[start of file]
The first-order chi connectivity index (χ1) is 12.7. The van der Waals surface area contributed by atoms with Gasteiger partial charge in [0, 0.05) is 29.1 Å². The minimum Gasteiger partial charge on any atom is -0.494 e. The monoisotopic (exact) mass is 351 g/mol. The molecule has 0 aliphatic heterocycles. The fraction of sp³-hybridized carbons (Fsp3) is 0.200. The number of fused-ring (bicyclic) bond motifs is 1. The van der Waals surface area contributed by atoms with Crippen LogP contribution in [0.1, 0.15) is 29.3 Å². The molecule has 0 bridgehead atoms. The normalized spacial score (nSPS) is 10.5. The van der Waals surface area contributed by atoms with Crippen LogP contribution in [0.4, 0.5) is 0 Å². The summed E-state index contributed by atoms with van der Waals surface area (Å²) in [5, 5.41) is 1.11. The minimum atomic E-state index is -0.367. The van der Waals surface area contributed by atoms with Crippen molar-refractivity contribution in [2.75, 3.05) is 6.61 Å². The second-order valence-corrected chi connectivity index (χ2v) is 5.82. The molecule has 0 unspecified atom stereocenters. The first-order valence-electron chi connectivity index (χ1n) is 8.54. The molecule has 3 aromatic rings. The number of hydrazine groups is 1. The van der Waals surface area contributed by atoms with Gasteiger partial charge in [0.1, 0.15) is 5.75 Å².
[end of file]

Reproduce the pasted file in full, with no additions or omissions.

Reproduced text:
The first-order chi connectivity index (χ1) is 12.7. The van der Waals surface area contributed by atoms with Gasteiger partial charge in [0, 0.05) is 29.1 Å². The minimum Gasteiger partial charge on any atom is -0.494 e. The monoisotopic (exact) mass is 351 g/mol. The molecule has 0 aliphatic heterocycles. The fraction of sp³-hybridized carbons (Fsp3) is 0.200. The number of fused-ring (bicyclic) bond motifs is 1. The van der Waals surface area contributed by atoms with Crippen LogP contribution in [0.1, 0.15) is 29.3 Å². The molecule has 0 bridgehead atoms. The normalized spacial score (nSPS) is 10.5. The van der Waals surface area contributed by atoms with Crippen LogP contribution in [0.4, 0.5) is 0 Å². The summed E-state index contributed by atoms with van der Waals surface area (Å²) in [5, 5.41) is 1.11. The minimum atomic E-state index is -0.367. The van der Waals surface area contributed by atoms with Crippen molar-refractivity contribution in [2.75, 3.05) is 6.61 Å². The second-order valence-corrected chi connectivity index (χ2v) is 5.82. The molecule has 0 unspecified atom stereocenters. The first-order valence-electron chi connectivity index (χ1n) is 8.54. The molecule has 3 aromatic rings. The number of hydrazine groups is 1. The van der Waals surface area contributed by atoms with Gasteiger partial charge in [0.1, 0.15) is 5.75 Å².